The more power we give to Facebook, social media in general, the less control we have over what is seen on the Web.  I suspect you have already noticed the effect of social media’s dominance of the Web; scandalous or celebrity driven content is recycled and dominates what we see; sponsored content (paid advertisements) masks itself as news and editorial; and advertisements are embedded everywhere you look.

Another profound and troubling problem is the ongoing weakening of platforms dedicated to promoting Black books and authors.  In a 2011 article, Black Book Websites Need Love Too, I noticed that we were losing Black book website’s at an alarming rate.   That trend has continued; the remaining sites are receiving fewer visitors and generating less revenue as a result.  With less revenue, the ability to create content and attract visitors is diminished, furthering increasing downward pressure on revenue.  Pretty soon the website is no longer a viable business—assuming it ever was.

It is an extremely hostile environment for independent websites today.  Despite social media new websites have virtually no chance to build an audience.  So not only are we losing what we had, new websites are discouraged from ever launching.

Ironically, these conditions tend to drive people to social media even more, because it is much easier to establish a web presence on a social media platform than launch and maintain an independent website.  But the result is more people competing for attention on that social platform and everyone ends up being heard by fewer people.  The writers and potential readers are the losers.  The social media platform is the only winner.  Indeed, the more we struggle to be heard, by being more “social” or paying to promote posts, the more the social media platform profits—whether we connect with our readers or not.

If what we are losing from independent websites was compensated by equivalent content on social media, it would not be so completely tragic.  Not surprisingly, social media has failed miserably in delivering the richness and variety offered by individual websites.  This is understandable as the goal of social media is to maximize revenue for their owners.  Independent websites, on the other hand, are primarily driven by their mission.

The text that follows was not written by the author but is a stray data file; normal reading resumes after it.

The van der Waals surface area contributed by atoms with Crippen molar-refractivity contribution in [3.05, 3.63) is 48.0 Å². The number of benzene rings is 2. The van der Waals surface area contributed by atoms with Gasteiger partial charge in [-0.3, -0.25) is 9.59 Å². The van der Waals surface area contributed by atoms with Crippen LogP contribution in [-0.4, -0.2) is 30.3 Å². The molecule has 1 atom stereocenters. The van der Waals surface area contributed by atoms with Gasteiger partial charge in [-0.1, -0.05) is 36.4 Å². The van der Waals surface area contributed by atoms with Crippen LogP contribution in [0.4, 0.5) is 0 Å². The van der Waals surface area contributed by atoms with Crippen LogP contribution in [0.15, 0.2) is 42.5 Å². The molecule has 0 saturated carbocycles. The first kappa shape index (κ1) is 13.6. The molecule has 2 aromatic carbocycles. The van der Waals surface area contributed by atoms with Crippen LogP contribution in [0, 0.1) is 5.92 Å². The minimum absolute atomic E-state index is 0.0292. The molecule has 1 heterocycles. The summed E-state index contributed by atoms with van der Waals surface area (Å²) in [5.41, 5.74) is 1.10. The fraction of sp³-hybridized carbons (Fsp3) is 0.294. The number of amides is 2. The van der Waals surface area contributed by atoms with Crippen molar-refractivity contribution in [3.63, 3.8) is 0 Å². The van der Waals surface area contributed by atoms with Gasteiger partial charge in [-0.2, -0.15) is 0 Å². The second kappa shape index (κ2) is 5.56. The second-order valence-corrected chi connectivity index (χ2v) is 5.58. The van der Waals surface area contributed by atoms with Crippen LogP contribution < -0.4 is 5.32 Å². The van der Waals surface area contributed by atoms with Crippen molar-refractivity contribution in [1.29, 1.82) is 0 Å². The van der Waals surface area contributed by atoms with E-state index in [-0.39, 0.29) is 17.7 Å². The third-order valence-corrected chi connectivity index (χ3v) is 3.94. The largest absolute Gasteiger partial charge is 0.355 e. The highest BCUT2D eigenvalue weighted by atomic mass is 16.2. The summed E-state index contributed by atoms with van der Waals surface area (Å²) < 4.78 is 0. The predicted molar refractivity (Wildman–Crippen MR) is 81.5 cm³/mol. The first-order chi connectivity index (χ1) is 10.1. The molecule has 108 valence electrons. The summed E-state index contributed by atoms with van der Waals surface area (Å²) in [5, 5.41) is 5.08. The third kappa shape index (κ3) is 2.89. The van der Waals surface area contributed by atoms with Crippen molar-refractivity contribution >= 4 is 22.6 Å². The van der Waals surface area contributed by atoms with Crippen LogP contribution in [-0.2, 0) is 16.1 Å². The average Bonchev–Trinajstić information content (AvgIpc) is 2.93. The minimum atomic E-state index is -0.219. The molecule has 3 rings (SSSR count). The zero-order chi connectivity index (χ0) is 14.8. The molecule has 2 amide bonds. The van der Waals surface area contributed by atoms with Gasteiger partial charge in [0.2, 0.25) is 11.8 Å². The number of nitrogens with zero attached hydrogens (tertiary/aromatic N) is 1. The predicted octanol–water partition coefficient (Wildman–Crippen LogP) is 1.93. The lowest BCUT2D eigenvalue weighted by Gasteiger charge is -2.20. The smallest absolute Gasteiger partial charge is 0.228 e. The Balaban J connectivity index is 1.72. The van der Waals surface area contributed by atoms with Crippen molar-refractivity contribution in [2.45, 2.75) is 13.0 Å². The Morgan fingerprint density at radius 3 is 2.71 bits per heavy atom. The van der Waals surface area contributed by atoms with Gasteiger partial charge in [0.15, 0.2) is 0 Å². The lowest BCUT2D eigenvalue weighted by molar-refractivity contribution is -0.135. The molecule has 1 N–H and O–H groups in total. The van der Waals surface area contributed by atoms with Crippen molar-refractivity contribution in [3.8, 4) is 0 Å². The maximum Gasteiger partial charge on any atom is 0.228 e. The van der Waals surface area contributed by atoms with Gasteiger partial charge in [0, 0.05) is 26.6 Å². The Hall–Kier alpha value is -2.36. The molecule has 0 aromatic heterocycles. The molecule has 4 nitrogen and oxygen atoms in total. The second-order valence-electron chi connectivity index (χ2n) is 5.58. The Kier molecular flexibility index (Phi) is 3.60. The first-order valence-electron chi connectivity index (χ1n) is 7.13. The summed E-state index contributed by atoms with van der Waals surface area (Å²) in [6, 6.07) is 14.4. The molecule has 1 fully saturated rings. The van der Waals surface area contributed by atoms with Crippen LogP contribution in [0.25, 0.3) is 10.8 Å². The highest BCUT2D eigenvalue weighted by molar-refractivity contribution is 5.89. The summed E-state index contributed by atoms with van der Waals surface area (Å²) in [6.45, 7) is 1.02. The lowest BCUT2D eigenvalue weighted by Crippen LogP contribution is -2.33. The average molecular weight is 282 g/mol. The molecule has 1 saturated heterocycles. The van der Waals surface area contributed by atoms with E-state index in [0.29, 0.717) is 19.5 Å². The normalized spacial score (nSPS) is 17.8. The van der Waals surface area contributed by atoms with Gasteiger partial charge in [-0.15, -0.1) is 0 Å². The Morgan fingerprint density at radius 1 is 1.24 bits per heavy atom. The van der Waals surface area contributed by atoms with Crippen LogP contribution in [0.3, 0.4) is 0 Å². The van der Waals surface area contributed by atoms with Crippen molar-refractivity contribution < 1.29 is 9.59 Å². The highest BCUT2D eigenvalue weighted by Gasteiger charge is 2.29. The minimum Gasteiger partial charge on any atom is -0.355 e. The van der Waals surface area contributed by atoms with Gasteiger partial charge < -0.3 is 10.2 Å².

Social media is seemingly an impossibly tough opponent in the competition for visitors.  As writers and owners of websites we can not continue to exacerbate the problem by fueling our competition with content and sending traffic directly to social media with every “Follow me on Facebook” request.  The trick is to exploit social media, not to allow social media to exploit us.

AALBC.com is not immune to these pressures.  I’ve been able to grow and monetize my eNewsletter, obtain concessions from vendors, use my time more effectively and leverage the support of partners in creative ways.

Actually, I’m not pulling up my social media stakes completely.  I plan to continue to share some of AALBC.com’s updates with on social media, but posts will executed remotely from AALBC.com, using AddThis.  For automated social media updates I’ll use Twitterfeed.  I suspect my remote and automated updates will eventually be shown less frequently by social media and therefore become less effective, but I will continue to adapt my strategies as I have done over the last two decades.

I will only engage with readers on independent platforms.  Engaging with readers on social media platforms about AALBC.com content is the activity that saps the most of my time and provides social media the most value.  In the past I often found myself engaging with readers on AALBC.com and multiple platforms over the same content—I can no longer afford to do this.

Today writers struggle over the effective management of their social media.  This is understandable as they are often judged more by the number of Facebook fans and Twitter followers than the quality of their writing.   Again, many say social media is a requirement—in fact I was one of these people.  When you consider the fact, the majority of top earning authors barely use Twitter and many don’t even have an account, you have the question the value.

I don’t pretend to have all the answers.  This is a tough problem, but not an intractable one.  If we do nothing, diversity on the World Wide Web will continue to decline.  In exchange, we will be left with a handful of social media platforms algorithmically determining what we see and how we see it, invading our privacy and profiting from the content we provide.

My goal is not to get rid of social media (though personally, I would not miss it for split  second).  My goal is to ensure that independent websites not only survive, but thrive.  The last thing I want to see is a world where the presentation of Black books (our culture really) is controlled, owned and operated by a corporation, solely driven by profit.  With the closure of the most of the Black owned bookstores over the past decade, we are essentially at a place today where Black books can only be purchased online from Amazon.

Remember, as writers it is our content that provides the most value to social media.  It is time we work together to reap the fruits of our labor and stop the digital sharecropping.

I’m working with others to develop strategies for us all to utilize our collective websites, to share and promote our content.  If you are interested in learning more, sharing your experience or joining our effort, email me at troy@aalbc.com or share your ideas in the comments below.

Finally, if you are a writer with a website send readers to YOUR website and encourage them to engage you there.  If people are desperate to find you on a social media platform, they know already how to do it.  Social media does not need any additional promotion, but our websites certainly do.

Join the fight for independence on the Web.